A jury which included US talk show host Oprah Winfrey convicted a man of murder after two hours of deliberation.
Winfrey is planning to make a show about her experiences
Winfrey, 50, was paid $17.20 per day to sit on the Chicago jury which convicted Dion Coleman, 27, of first-degree murder. He could face a life sentence.
"It's a huge reality check, when your life intersects with others in this way, it is forever changed," Winfrey said outside the courtroom.
She is now planning to do a show about the trial with her fellow jurors.
Coleman was convicted for his role in the shooting of 23-year-old Walter Holley. He is due to be sentenced next month.
"The bigger story here for me is a man is dead, murdered, supposedly over $50, and that the real war is still going on in the inner-city streets every day," Winfrey said.
"Young black men killing each other. It was one of the saddest, saddest experiences I've ever had."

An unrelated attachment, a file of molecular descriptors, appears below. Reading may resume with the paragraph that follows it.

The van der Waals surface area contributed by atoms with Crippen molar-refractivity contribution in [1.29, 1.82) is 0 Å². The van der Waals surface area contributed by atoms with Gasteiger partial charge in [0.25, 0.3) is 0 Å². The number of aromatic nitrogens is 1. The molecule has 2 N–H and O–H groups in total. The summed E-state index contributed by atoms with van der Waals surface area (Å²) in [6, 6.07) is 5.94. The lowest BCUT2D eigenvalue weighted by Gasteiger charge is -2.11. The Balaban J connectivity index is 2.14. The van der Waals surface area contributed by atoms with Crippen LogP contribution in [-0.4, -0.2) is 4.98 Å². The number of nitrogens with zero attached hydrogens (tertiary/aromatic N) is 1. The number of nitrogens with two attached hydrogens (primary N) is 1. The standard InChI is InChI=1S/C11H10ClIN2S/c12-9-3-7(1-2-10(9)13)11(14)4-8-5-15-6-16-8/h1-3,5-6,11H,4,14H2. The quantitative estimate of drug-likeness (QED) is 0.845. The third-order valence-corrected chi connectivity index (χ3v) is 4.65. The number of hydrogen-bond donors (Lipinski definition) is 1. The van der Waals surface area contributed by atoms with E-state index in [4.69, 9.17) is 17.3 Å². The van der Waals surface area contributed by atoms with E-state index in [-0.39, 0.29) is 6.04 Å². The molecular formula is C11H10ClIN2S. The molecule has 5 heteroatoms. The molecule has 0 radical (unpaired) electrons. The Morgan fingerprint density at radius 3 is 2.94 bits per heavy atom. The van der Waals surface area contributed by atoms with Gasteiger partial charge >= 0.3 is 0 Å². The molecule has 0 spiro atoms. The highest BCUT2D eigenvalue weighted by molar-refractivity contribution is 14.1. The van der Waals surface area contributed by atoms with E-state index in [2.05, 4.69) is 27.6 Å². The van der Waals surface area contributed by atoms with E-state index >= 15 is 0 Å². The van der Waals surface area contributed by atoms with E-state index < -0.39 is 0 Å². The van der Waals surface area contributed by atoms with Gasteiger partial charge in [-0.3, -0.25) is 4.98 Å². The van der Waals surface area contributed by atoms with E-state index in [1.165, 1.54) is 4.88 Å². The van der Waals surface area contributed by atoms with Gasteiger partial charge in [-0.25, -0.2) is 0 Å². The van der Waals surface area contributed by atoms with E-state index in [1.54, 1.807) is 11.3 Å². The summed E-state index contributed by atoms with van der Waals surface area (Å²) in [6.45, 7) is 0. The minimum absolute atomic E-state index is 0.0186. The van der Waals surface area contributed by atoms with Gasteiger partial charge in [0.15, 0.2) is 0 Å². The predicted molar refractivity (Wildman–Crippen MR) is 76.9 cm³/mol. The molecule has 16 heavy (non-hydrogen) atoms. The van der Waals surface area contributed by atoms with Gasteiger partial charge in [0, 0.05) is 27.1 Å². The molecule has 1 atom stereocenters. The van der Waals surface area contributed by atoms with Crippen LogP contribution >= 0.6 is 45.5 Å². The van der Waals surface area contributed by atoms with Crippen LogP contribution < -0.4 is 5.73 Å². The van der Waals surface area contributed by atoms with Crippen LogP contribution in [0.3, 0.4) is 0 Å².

Winfrey's presence on the jury meant huge media coverage of the trial, which the presenter said was a distraction.
"This is not good for the victim's family," she said.
"This is not about Oprah Winfrey, the fact is a man has been murdered."
More than a dozen reporters and sketch artists filled the seats at the Cook County Criminal Courts building, while television cameras - which were barred from the actual courtroom - followed the presenter, thought to be a dollar billionaire, around its corridors.
Before she was chosen, Winfrey said she thought she was too opinionated to serve on the jury - but lawyers on both sides endorsed her presence.
Prosecutor Kathy Van Kampen said the attention surrounding Winfrey had no effect on the trial.
"She was accepted by both parties and we want fair, intelligent jurors on a jury, whether it's Miss Winfrey or anyone else," she said.
Juror Suzanne Goodman, who now plans to appear on the Oprah programme, said: "It was a lot of fun, it was like being on her show."